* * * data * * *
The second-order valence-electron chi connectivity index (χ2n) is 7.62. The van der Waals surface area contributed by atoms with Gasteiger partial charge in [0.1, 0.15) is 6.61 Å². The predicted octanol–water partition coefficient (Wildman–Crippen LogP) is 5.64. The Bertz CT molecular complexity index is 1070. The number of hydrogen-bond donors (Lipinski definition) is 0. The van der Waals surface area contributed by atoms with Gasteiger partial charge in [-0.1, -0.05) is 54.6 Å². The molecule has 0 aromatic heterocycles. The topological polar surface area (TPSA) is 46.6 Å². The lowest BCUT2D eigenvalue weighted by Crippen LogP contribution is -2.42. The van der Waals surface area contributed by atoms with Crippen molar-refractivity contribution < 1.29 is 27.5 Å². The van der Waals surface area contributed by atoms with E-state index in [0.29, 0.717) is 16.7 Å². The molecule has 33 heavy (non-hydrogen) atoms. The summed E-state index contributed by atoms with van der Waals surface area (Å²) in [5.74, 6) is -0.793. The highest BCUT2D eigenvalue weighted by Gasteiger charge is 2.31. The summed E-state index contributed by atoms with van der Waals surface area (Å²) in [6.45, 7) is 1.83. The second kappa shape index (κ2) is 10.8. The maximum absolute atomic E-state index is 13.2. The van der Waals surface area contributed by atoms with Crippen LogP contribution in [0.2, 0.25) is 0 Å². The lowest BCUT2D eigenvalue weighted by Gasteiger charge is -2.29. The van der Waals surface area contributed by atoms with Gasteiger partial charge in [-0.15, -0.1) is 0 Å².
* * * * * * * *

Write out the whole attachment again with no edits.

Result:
The second-order valence-electron chi connectivity index (χ2n) is 7.62. The van der Waals surface area contributed by atoms with Gasteiger partial charge in [0.1, 0.15) is 6.61 Å². The predicted octanol–water partition coefficient (Wildman–Crippen LogP) is 5.64. The Bertz CT molecular complexity index is 1070. The number of hydrogen-bond donors (Lipinski definition) is 0. The van der Waals surface area contributed by atoms with Gasteiger partial charge in [-0.1, -0.05) is 54.6 Å². The molecule has 0 aromatic heterocycles. The topological polar surface area (TPSA) is 46.6 Å². The lowest BCUT2D eigenvalue weighted by Crippen LogP contribution is -2.42. The van der Waals surface area contributed by atoms with Crippen molar-refractivity contribution < 1.29 is 27.5 Å². The van der Waals surface area contributed by atoms with E-state index in [0.29, 0.717) is 16.7 Å². The molecule has 33 heavy (non-hydrogen) atoms. The summed E-state index contributed by atoms with van der Waals surface area (Å²) in [5.74, 6) is -0.793. The highest BCUT2D eigenvalue weighted by Gasteiger charge is 2.31. The summed E-state index contributed by atoms with van der Waals surface area (Å²) in [6.45, 7) is 1.83. The second kappa shape index (κ2) is 10.8. The maximum absolute atomic E-state index is 13.2. The van der Waals surface area contributed by atoms with Crippen LogP contribution in [0.2, 0.25) is 0 Å². The lowest BCUT2D eigenvalue weighted by Gasteiger charge is -2.29. The van der Waals surface area contributed by atoms with Gasteiger partial charge in [-0.15, -0.1) is 0 Å².